The Rebecca J. Holz Series in Research Data Management commemorates Research Data Services co-founder Rebecca Holz, who passed away unexpectedly in 2011.
Each talk will be held on a Wednesday from noon-1pm in Memorial Library 126. We invite you to bring your lunch!
Like to talk about your data? Have a topic you’d like us to present on? Please contact the RDS Outreach Committee.
To view previous presentations in the Holz series, check out our archive.
The Center for High Throughput Computing: Supporting UW-Madison’s Data-Intensive Research
Lauren Michael & Christina Koch, Center for High Throughput Computing | UW-Madison
For research aiming to extract novel understanding from large and/or complex sets of data, the process of selecting from an ever-growing list of computational tools and analytical approaches is often a significant bottleneck. Beyond the difficulty in gaining awareness of various methods is the daunting task of identifying which of these will apply to and scale for the evolving complexity of future research problems. In fact, the ability of research projects to expand to greater dimensionality, validity, and impact is often unknowingly limited by researcher perceptions of the scalability of previously-selected computational tools. Ultimately, the scalability of any computational research project or tool relies on an ability to effectively break up (or “parallelize”) large and time-consuming tasks for better ease and throughput. As a general approach, high-throughput computing not only applies to a multitude of data-intensive research problems but also provides for built-in scalability into the future.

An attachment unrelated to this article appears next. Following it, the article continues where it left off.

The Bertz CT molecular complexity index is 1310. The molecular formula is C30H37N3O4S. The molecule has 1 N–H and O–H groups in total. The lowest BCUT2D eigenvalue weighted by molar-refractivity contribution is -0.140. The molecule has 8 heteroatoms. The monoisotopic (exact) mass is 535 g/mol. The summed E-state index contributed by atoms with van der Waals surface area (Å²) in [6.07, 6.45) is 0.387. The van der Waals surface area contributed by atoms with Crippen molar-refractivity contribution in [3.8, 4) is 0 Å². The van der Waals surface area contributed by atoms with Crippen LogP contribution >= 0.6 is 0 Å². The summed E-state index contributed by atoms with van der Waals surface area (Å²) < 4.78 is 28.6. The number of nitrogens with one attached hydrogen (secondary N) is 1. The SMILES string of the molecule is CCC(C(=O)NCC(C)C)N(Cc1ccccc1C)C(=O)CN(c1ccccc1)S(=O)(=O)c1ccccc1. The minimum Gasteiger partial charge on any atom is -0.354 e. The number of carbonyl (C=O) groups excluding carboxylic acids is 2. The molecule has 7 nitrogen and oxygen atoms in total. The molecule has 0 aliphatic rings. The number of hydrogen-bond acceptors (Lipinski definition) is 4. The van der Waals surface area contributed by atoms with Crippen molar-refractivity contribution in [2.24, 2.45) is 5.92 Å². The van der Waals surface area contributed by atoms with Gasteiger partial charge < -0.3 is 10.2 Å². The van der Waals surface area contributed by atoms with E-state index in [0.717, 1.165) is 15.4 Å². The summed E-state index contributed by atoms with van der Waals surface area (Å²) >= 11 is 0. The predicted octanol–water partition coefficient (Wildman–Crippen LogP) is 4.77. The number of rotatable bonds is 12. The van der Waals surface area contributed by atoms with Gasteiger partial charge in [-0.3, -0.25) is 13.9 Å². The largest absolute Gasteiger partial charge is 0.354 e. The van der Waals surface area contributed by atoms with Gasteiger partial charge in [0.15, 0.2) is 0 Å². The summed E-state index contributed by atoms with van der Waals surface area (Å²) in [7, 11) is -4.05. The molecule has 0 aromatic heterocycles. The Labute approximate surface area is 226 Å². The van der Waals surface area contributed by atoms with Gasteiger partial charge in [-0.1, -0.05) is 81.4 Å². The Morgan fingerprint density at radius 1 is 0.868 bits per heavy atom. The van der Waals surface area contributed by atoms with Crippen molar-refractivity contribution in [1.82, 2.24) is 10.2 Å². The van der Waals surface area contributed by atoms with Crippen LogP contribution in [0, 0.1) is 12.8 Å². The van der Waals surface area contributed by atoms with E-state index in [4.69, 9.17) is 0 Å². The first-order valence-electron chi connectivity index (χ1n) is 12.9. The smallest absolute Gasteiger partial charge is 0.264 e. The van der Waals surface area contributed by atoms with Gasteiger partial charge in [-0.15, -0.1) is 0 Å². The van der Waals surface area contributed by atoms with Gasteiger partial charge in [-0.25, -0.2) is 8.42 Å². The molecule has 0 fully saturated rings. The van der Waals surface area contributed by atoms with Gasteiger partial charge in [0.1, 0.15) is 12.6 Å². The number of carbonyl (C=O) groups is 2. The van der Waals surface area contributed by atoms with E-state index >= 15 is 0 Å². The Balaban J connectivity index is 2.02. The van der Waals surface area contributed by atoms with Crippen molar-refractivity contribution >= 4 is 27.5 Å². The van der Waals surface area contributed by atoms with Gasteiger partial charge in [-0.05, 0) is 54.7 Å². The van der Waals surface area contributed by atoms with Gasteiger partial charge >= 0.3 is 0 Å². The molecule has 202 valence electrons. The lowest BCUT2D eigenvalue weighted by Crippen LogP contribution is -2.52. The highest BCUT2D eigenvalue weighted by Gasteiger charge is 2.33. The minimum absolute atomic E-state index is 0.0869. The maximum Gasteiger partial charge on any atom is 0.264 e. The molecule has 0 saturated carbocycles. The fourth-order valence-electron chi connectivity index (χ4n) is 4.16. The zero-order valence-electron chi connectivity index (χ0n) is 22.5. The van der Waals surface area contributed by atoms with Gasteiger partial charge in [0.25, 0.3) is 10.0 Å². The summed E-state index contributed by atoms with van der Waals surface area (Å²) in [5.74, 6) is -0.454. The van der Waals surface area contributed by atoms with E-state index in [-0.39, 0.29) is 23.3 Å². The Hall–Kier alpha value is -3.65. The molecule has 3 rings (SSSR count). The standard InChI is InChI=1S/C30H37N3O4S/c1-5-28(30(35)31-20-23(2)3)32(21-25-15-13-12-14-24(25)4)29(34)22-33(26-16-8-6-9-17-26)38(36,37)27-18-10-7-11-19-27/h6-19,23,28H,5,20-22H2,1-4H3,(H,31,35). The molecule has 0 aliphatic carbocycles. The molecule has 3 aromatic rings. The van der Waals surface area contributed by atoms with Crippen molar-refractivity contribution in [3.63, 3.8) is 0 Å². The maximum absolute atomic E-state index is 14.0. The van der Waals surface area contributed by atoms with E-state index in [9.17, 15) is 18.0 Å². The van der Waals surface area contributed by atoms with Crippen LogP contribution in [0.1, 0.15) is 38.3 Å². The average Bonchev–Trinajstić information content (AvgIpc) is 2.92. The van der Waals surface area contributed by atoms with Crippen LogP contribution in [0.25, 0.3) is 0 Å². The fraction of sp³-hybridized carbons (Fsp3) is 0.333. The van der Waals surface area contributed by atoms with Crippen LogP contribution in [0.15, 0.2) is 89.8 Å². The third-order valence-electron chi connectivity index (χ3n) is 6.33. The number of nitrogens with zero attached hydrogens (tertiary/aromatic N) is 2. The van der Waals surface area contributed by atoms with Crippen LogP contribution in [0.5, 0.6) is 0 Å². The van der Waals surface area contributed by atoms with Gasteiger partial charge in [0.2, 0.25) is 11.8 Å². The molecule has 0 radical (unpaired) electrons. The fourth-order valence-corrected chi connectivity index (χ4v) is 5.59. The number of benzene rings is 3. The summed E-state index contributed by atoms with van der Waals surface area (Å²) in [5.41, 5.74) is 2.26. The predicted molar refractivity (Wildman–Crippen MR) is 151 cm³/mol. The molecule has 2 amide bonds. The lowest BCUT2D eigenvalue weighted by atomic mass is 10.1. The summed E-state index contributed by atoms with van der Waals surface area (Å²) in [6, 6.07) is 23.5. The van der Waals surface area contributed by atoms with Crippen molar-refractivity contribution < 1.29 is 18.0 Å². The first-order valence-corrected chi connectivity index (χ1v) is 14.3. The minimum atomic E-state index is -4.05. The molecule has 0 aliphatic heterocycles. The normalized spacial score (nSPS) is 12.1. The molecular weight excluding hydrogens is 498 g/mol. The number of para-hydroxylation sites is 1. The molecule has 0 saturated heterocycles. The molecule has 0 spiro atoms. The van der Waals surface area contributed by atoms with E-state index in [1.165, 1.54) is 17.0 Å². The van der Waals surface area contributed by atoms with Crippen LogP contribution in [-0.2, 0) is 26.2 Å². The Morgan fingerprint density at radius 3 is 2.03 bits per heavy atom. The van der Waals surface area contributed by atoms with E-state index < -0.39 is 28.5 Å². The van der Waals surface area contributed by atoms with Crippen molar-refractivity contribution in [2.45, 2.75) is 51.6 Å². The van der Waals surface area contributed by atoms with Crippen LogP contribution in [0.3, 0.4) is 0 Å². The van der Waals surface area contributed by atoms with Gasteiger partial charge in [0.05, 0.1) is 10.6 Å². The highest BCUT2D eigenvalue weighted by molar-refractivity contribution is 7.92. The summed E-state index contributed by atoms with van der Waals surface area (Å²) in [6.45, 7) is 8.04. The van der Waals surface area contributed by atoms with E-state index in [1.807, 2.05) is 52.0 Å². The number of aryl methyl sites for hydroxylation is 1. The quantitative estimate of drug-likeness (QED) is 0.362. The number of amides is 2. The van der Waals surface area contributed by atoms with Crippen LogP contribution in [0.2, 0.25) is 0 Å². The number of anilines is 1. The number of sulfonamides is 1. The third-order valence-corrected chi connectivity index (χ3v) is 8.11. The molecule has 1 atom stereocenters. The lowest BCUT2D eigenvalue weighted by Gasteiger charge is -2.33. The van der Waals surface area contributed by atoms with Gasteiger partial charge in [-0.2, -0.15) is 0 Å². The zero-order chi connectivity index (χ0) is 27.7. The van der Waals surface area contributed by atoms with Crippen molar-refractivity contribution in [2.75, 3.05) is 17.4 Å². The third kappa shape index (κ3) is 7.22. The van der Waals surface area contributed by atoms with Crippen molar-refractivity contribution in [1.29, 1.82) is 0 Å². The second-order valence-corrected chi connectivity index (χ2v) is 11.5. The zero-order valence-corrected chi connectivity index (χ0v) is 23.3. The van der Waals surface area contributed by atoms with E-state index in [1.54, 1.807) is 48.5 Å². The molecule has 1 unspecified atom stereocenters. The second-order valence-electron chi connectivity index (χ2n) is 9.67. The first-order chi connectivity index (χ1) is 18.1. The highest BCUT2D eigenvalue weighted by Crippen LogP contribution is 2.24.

To provide a discussion of high-throughput computing approaches, Lauren Michael from UW-Madison’s Center for High Throughput Computing will discuss the applicability of high-throughput computing for executing data-intensive work and will describe the free support and computational capacity of the CHTC, which serves as UW-Madison’s research computing center. The seminar will include examples of projects from a diverse set of research disciplines that have been transformed through the use of high-throughput computing.
Starting Your Own Computational Study Group
Sarah Stevens, Department of Bacteriology | UW-Madison
Want a community to help build up your own computational skills? Be it R, python, matlab, unix, or something subject specific? Start your own study group! Sarah will share about her own experiences starting the Computational Biology, Ecology, and Evolution (ComBEE) group and R and python study groups. She will also share information about resources available to help you start your own group.
Confidentiality and Geographic Data in Health Research
Matt Moehr, Survey of the Health of Wisconsin | UW-Madison
Researchers have long known that geographic location is an important part of public health. However, precise geographic locations of people are usually restricted due to concerns of confidentiality. In this talk I will review the IRB and HIPAA regulations around geographical identifiers, and ask questions about balancing risks with the potential benefits from research. I will share examples from public health research and my experience working at the Survey of the Health of Wisconsin that demonstrate the challenges in finding this balance.